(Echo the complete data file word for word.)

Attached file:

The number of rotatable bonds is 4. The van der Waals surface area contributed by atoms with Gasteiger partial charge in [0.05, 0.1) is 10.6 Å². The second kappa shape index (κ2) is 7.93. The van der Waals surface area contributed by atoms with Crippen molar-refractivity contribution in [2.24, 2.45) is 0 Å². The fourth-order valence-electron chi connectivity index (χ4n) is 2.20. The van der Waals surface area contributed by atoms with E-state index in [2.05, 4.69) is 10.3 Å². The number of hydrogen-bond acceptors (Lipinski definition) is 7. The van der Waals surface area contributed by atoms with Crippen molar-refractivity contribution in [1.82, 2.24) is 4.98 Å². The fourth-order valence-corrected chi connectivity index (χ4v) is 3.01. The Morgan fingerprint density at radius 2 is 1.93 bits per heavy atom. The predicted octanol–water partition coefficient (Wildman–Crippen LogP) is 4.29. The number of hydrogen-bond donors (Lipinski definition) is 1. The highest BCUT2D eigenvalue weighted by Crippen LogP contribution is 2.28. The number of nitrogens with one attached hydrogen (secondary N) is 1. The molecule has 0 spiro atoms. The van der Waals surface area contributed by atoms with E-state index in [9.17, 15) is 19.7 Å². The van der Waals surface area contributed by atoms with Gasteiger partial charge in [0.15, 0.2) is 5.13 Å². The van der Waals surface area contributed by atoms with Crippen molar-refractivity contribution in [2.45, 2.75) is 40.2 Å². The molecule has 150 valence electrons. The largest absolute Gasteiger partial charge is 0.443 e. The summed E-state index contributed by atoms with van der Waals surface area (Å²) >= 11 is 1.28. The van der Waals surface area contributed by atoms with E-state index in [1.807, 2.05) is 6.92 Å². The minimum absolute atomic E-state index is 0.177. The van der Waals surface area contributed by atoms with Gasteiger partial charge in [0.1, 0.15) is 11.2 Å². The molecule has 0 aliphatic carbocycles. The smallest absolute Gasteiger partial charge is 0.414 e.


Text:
The number of rotatable bonds is 4. The van der Waals surface area contributed by atoms with Gasteiger partial charge in [0.05, 0.1) is 10.6 Å². The second kappa shape index (κ2) is 7.93. The van der Waals surface area contributed by atoms with Crippen molar-refractivity contribution in [2.24, 2.45) is 0 Å². The fourth-order valence-electron chi connectivity index (χ4n) is 2.20. The van der Waals surface area contributed by atoms with E-state index in [2.05, 4.69) is 10.3 Å². The number of hydrogen-bond acceptors (Lipinski definition) is 7. The van der Waals surface area contributed by atoms with Crippen molar-refractivity contribution in [1.82, 2.24) is 4.98 Å². The fourth-order valence-corrected chi connectivity index (χ4v) is 3.01. The Morgan fingerprint density at radius 2 is 1.93 bits per heavy atom. The predicted octanol–water partition coefficient (Wildman–Crippen LogP) is 4.29. The number of hydrogen-bond donors (Lipinski definition) is 1. The highest BCUT2D eigenvalue weighted by Crippen LogP contribution is 2.28. The number of nitrogens with one attached hydrogen (secondary N) is 1. The molecule has 0 spiro atoms. The van der Waals surface area contributed by atoms with E-state index in [9.17, 15) is 19.7 Å². The van der Waals surface area contributed by atoms with Gasteiger partial charge in [0.15, 0.2) is 5.13 Å². The van der Waals surface area contributed by atoms with Crippen molar-refractivity contribution in [2.45, 2.75) is 40.2 Å². The molecule has 150 valence electrons. The largest absolute Gasteiger partial charge is 0.443 e. The summed E-state index contributed by atoms with van der Waals surface area (Å²) >= 11 is 1.28. The van der Waals surface area contributed by atoms with E-state index in [1.807, 2.05) is 6.92 Å². The minimum absolute atomic E-state index is 0.177. The van der Waals surface area contributed by atoms with Gasteiger partial charge in [0.1, 0.15) is 11.2 Å². The molecule has 0 aliphatic carbocycles. The smallest absolute Gasteiger partial charge is 0.414 e.